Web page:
Commercial Integrator is proud to kick off our series celebrating the women and men who’ve made our industry what it is today by profiling Joe Stoebner, founder and chairman of the board of AVI Systems. Having invested 50-plus years in his career — and still going strong! — Stoebner has left an indelible mark on the commercial AV industry. He’s anxiously awaiting a major milestone for AVI Systems: The company will mark its 50th birthday on April 1, 2024.
Here, CI and Stoebner reflect on a career spent helping not only AVI Systems’ clients but also its employees, and our broader industry.
And if you’d like to read even more coverage relating to our #AVLivingLegends, check out our hub page, which includes direct links to every living legend!
Commercial Integrator: What motivated you to join the commercial AV industry? What has kept you motivated and engaged in the decades that followed?
Joe Stoebner: I graduated from college with degrees in history and physical education. After five years in the teaching field, I decided — somewhat to the chagrin of my wife, with a 3-year-old and 1-year-old at home—that this would not be the career for me. In June 1972, I joined an office machines and furniture company as an AV salesman and began my sink-or-swim conversion. Surprising many, I did quite well my first two years. The owners decided to incorporate the AV business separately, make me the manager and take me in as a shareholder.
I loved competing and winning in the sales arena, and I loved working with technology. To this day, technology is one of my hobbies. I have a “never quit” mentality that sometimes keeps me up all hours of the night, figuring out how things work or why they don’t work. Oh, and I should probably add that my yearly earnings after two years in the AV business was three times what I had been making as a teacher.
CI: Reflect on your role as both a mentee early in your career and as a mentor later in your career? Who helped shape the trajectory of your professional life, and how have you tried to help shape others’ careers?
Stoebner: On my first day of work, I found out that my new supervisor had left the business just a week previous. I was on my own, relying on the other two salespeople, manufacturer’s reps and a row of filing shelves filled with product literature. I also found several cassette folders with sales-training tapes that I instantly used. I was too desperate to complain, so I just worked my butt off finding the training and help I needed. I will give credit to the sales manager of the associated company (OMF), who kept telling me how great I was going to be — I guess I believed Jim.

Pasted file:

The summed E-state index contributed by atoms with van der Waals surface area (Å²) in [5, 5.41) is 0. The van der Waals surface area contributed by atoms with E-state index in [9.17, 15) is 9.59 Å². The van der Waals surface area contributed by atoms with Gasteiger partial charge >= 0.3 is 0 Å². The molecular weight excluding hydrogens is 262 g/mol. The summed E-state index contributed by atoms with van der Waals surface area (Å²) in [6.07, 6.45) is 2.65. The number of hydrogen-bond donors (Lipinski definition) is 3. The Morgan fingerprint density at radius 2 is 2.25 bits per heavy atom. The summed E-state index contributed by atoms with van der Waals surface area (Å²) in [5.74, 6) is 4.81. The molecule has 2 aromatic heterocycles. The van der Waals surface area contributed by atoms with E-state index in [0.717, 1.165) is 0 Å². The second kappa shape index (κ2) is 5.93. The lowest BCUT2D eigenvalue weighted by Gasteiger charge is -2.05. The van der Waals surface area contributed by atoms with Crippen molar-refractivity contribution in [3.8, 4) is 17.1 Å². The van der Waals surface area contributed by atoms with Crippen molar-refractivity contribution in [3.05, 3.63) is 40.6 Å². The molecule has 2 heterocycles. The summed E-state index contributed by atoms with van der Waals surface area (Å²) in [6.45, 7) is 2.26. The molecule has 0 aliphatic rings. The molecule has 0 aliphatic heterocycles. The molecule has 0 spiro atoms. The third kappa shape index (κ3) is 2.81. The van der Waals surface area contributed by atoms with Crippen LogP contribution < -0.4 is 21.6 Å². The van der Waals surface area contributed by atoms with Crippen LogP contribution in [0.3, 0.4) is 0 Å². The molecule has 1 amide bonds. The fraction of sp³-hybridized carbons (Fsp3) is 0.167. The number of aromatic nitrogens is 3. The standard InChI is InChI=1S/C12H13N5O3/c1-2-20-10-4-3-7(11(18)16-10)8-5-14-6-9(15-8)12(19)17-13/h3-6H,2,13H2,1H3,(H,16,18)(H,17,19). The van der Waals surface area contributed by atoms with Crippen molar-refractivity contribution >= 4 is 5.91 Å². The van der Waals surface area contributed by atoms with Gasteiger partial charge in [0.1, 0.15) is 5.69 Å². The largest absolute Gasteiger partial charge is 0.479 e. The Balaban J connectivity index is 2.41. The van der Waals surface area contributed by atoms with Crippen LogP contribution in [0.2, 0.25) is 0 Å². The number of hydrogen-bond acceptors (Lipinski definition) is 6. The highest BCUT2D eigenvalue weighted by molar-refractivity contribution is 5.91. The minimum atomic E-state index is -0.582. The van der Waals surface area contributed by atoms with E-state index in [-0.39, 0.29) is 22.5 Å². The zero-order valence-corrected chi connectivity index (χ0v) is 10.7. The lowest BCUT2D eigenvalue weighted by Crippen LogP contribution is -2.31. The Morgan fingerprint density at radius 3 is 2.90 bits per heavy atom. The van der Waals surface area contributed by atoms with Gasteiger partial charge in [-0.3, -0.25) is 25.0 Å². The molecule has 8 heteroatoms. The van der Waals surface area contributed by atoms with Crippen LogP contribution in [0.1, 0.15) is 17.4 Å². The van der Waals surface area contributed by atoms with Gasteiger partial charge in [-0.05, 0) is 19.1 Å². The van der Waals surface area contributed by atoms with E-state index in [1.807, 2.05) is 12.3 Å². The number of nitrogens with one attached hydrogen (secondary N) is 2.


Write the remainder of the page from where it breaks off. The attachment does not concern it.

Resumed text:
Five years later, I bought out the partners with a seller-financed loan that put me into a negative-value balance sheet. But I now had the opportunity to grow the business. And perhaps my education training helped me be a good teacher to others. I started to follow the career of the legendary Warren Buffett, and he provided me this very good advice: “First, find people with outstanding intelligence. Second, find people with outstanding energy. Third, find people with outstanding integrity. If your prospects don’t have number three, the first two points don’t count.” I grew up on a farm with eight siblings, and my father and mother believed in the Warren Buffett philosophy in their own way.
There is another attribute that became part of my life in the late 1980s that established the kind of business owner I would be. It’s one of the key values that AVI lives by, which no other AV integrator our size has or is. But more about that later….
CI: What’s the most memorable story/anecdote of your career in commercial AV?
Stoebner: After about 15 years in the business, I did what many small businesses do — namely, I got out over my skis. I was the sales guy entrepreneur. I had expanded the business into neighboring states and purchased a competitor business. At that point, I had to manage and lead three offices. The red ink was piling up, and my outside CPA came to pay me a visit. He told me that, at the rate I was going, I should expect the bank to call and ask for my plan to fix this problem before they would take more draconian measures, like calling my loan in.